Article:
That same year, the Michigan State Lady Spartans basketball team sued their own university over blatant Title IX violations.  I sat in a Grand Rapids District coutroom, listening as the athletes told of travelling to games crammed into stations wagons, sleeping two to a bed and four to a room and eating at McDonald's because of miserly per diems while the men's team stretched out in chartered buses and individual beds on road trips with generous food budgets. I witnessed the women practicing on a  court with buckets to catch water dripping from a leaky roof. 

The lead plaintiff in the "Hutchins vs. MSU Board of Trustees" lawsuit was Carol "Hutch" Hutchins, now the Hall of Fame women's softball coach at the University of Michigan. 

My memories are just of few of the thousands, probably millions of examples of the inequities, obstacles and resistance that girls and women have faced over our nearly 50 year fight for the equity in sports opportunity that Title IX required.  It is long past time for the pathetic charade of equity to be revealed and ended. Men's sports didn't start out as geese all laying golden financial eggs. Their popularity and fan base and pipeline of athletes have been built over a century of investment, beginning with school teams and coaches and nurtured with scholarships and hundreds of millions in marketing. 

World Cup Champion Soccer Player Megan Rapinoe testified during recent Congressional hearings on Equal Pay Day that we still don't know the real potential of women's sports. "What we know is how successful  women's sports have been in the face of discrimination, in the face of a lack of investment in every level in comparison to men." 

The sports gender inequities that still exist today are gigantic and, according to the sports advocacy non-profit Champion Women, include: 

-- Non-compliance with federal laws by too many high school and college sports programs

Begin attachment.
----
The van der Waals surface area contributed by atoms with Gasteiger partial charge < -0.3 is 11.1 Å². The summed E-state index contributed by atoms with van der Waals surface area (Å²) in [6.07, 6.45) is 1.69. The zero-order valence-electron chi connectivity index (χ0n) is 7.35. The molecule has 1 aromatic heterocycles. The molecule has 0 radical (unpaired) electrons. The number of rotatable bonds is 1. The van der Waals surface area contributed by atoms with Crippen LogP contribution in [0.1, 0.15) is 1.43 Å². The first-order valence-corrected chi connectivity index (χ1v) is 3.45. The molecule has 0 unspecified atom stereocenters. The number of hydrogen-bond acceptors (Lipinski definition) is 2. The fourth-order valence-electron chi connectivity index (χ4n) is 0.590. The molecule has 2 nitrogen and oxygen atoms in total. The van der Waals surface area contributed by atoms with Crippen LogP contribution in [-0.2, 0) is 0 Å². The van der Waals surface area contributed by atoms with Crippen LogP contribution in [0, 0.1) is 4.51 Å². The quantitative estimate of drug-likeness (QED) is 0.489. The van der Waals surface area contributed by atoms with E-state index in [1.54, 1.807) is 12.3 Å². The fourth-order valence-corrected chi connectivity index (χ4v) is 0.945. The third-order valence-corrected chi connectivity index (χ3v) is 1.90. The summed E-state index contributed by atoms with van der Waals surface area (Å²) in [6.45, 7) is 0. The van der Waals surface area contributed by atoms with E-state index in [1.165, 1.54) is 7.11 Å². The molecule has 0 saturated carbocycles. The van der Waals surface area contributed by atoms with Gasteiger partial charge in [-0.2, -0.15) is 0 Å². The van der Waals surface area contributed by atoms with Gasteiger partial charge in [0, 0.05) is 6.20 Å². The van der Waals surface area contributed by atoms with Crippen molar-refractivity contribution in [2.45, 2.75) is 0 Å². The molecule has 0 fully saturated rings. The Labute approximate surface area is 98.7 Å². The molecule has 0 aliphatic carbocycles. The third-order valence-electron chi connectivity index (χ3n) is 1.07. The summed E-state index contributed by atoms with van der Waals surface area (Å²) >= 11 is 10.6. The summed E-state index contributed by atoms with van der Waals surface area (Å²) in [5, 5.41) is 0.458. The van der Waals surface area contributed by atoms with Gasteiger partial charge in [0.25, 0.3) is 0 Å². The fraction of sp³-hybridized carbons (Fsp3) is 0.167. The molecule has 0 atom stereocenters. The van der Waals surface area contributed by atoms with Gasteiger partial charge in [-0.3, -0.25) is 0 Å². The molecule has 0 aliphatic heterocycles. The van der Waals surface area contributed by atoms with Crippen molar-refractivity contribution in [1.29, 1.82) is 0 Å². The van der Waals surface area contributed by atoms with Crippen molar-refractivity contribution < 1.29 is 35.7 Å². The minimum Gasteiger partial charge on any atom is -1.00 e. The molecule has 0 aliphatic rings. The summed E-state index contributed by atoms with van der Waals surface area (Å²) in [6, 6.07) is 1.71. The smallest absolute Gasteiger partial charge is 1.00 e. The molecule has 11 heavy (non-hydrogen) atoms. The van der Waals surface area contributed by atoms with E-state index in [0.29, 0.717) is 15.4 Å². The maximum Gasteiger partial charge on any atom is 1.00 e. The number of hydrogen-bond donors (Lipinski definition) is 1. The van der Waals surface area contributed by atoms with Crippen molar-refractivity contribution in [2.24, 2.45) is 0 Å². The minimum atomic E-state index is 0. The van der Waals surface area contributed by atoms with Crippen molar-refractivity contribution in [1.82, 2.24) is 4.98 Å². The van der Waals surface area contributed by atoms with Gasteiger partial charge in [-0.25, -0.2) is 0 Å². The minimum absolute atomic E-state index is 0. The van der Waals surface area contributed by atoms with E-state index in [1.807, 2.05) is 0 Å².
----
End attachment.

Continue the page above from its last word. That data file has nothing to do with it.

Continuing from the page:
-- Sexual assault issues, as high school and colleges too often are more concerned with protecting athletes accused of sexual assault than ensuring a safe campus environment

-- Women coaches face discriminatory employment practices, particularly in colleges, receiving for less pay than their male counterparts and locked out of the marketplace for coaching men's teams while nearly 60% of women's college teams are now coached by males. 

I applaud the female athletes and coaches who refused to quietly accept second class treatment. They are continuing the work of the of the girls and young women whom I witnessed stepping onto fields and tracks where they were not wanted, ignoring harassment and insults and even suing their own universities all for opportunities our culture teaches boys to take for granted. 

 So let's celebrate how far we've come, thanks to the multitude of leaders who have stood up for decades for the promise of Title IX. Let's keep pushing for the sports equity through organizations such as CHAMPION WOMEN.  And don't forget to thank the NCAA, as Georgia Tech coach Nell Fortner so eloquently did, for exposing its true colors. 

"To the NCAA: Thank you! And thank you to the next generation of female athletes who are unwilling to accept discriminatory and disrespectful treatment and have the social media power to expose it! Thank you for using the three biggest weeks of your organization's year to expose exactly ho wyou feel about women's basketball -- an afterthought. It's time for women's basketball to receive the treatment it has earned. Thank you for exposure."  Nell Fortner

Enjoy this year's women's NCAA March Madness Basketball Championships. I'm picking Baylor to give UConn a run for its money!